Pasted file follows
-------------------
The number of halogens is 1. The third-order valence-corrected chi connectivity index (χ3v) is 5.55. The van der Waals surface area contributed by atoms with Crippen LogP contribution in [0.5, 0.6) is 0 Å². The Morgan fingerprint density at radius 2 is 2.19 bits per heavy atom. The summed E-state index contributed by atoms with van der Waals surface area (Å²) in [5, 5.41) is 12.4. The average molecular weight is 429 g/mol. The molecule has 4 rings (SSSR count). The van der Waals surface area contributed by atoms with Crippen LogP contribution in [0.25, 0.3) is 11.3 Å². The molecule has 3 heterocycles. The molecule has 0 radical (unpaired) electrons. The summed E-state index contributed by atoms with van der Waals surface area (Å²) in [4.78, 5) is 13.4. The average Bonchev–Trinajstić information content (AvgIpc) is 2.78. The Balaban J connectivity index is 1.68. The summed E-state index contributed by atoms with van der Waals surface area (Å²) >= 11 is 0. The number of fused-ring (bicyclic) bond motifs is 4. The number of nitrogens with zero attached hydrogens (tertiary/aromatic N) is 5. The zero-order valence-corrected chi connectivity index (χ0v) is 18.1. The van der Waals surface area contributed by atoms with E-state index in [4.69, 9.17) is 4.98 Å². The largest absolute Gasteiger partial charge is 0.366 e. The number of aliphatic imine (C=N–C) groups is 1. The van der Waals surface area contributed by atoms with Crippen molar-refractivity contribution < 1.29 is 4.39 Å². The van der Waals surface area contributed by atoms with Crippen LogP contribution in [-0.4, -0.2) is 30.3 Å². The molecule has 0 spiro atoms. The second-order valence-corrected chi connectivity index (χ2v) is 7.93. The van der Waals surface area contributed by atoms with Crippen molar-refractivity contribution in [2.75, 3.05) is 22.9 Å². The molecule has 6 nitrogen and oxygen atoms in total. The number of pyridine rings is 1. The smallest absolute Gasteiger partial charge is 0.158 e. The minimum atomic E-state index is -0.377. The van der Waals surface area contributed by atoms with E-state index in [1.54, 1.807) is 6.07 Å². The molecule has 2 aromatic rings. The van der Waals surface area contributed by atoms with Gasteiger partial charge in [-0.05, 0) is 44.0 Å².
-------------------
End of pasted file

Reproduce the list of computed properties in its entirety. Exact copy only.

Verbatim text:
The number of halogens is 1. The third-order valence-corrected chi connectivity index (χ3v) is 5.55. The van der Waals surface area contributed by atoms with Crippen LogP contribution in [0.5, 0.6) is 0 Å². The Morgan fingerprint density at radius 2 is 2.19 bits per heavy atom. The summed E-state index contributed by atoms with van der Waals surface area (Å²) in [5, 5.41) is 12.4. The average molecular weight is 429 g/mol. The molecule has 4 rings (SSSR count). The van der Waals surface area contributed by atoms with Crippen LogP contribution in [0.25, 0.3) is 11.3 Å². The molecule has 3 heterocycles. The molecule has 0 radical (unpaired) electrons. The summed E-state index contributed by atoms with van der Waals surface area (Å²) in [4.78, 5) is 13.4. The average Bonchev–Trinajstić information content (AvgIpc) is 2.78. The Balaban J connectivity index is 1.68. The summed E-state index contributed by atoms with van der Waals surface area (Å²) >= 11 is 0. The number of fused-ring (bicyclic) bond motifs is 4. The number of nitrogens with zero attached hydrogens (tertiary/aromatic N) is 5. The zero-order valence-corrected chi connectivity index (χ0v) is 18.1. The van der Waals surface area contributed by atoms with E-state index in [4.69, 9.17) is 4.98 Å². The largest absolute Gasteiger partial charge is 0.366 e. The number of aliphatic imine (C=N–C) groups is 1. The van der Waals surface area contributed by atoms with Crippen molar-refractivity contribution < 1.29 is 4.39 Å². The van der Waals surface area contributed by atoms with Crippen LogP contribution in [-0.4, -0.2) is 30.3 Å². The molecule has 0 spiro atoms. The second-order valence-corrected chi connectivity index (χ2v) is 7.93. The van der Waals surface area contributed by atoms with Crippen molar-refractivity contribution in [2.75, 3.05) is 22.9 Å². The molecule has 6 nitrogen and oxygen atoms in total. The number of pyridine rings is 1. The smallest absolute Gasteiger partial charge is 0.158 e. The minimum atomic E-state index is -0.377. The van der Waals surface area contributed by atoms with E-state index in [1.54, 1.807) is 6.07 Å². The molecule has 2 aromatic rings. The van der Waals surface area contributed by atoms with Gasteiger partial charge in [-0.05, 0) is 44.0 Å².